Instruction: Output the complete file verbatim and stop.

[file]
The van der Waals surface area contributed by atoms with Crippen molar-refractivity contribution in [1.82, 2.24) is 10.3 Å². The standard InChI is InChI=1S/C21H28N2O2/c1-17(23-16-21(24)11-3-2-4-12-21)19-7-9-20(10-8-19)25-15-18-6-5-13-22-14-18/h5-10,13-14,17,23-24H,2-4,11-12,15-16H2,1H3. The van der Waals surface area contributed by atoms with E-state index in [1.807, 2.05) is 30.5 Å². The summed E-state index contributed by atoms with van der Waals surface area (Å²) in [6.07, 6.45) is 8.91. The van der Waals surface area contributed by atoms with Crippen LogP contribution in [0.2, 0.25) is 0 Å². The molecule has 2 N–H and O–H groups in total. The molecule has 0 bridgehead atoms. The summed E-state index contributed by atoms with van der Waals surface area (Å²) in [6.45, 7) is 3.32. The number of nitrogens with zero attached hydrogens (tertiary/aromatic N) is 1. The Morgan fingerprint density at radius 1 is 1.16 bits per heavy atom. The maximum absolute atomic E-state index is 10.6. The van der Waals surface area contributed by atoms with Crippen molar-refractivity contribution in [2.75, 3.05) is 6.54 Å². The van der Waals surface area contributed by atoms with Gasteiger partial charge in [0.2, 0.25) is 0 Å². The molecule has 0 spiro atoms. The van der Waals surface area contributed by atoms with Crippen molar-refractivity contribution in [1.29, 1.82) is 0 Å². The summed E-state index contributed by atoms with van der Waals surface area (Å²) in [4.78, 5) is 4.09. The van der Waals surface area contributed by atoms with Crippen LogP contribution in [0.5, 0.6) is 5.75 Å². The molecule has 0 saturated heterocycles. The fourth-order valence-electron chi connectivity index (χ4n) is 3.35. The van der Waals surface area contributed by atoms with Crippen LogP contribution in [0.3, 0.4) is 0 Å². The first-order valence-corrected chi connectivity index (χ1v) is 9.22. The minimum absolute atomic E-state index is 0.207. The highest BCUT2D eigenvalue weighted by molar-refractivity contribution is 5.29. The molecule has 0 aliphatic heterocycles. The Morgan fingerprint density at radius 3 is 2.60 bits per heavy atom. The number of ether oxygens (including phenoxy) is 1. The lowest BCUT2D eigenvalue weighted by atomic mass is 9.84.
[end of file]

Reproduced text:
The van der Waals surface area contributed by atoms with Crippen molar-refractivity contribution in [1.82, 2.24) is 10.3 Å². The standard InChI is InChI=1S/C21H28N2O2/c1-17(23-16-21(24)11-3-2-4-12-21)19-7-9-20(10-8-19)25-15-18-6-5-13-22-14-18/h5-10,13-14,17,23-24H,2-4,11-12,15-16H2,1H3. The van der Waals surface area contributed by atoms with E-state index in [1.807, 2.05) is 30.5 Å². The summed E-state index contributed by atoms with van der Waals surface area (Å²) in [6.07, 6.45) is 8.91. The van der Waals surface area contributed by atoms with Crippen LogP contribution in [0.2, 0.25) is 0 Å². The molecule has 2 N–H and O–H groups in total. The molecule has 0 bridgehead atoms. The summed E-state index contributed by atoms with van der Waals surface area (Å²) in [6.45, 7) is 3.32. The number of nitrogens with zero attached hydrogens (tertiary/aromatic N) is 1. The Morgan fingerprint density at radius 1 is 1.16 bits per heavy atom. The maximum absolute atomic E-state index is 10.6. The van der Waals surface area contributed by atoms with Crippen molar-refractivity contribution in [2.75, 3.05) is 6.54 Å². The van der Waals surface area contributed by atoms with Gasteiger partial charge in [0.2, 0.25) is 0 Å². The molecule has 0 spiro atoms. The van der Waals surface area contributed by atoms with Crippen molar-refractivity contribution in [1.29, 1.82) is 0 Å². The summed E-state index contributed by atoms with van der Waals surface area (Å²) in [4.78, 5) is 4.09. The van der Waals surface area contributed by atoms with Crippen LogP contribution in [0.5, 0.6) is 5.75 Å². The molecule has 0 saturated heterocycles. The fourth-order valence-electron chi connectivity index (χ4n) is 3.35. The van der Waals surface area contributed by atoms with Crippen LogP contribution in [0.3, 0.4) is 0 Å². The first-order valence-corrected chi connectivity index (χ1v) is 9.22. The minimum absolute atomic E-state index is 0.207. The highest BCUT2D eigenvalue weighted by molar-refractivity contribution is 5.29. The molecule has 0 aliphatic heterocycles. The Morgan fingerprint density at radius 3 is 2.60 bits per heavy atom. The number of ether oxygens (including phenoxy) is 1. The lowest BCUT2D eigenvalue weighted by atomic mass is 9.84.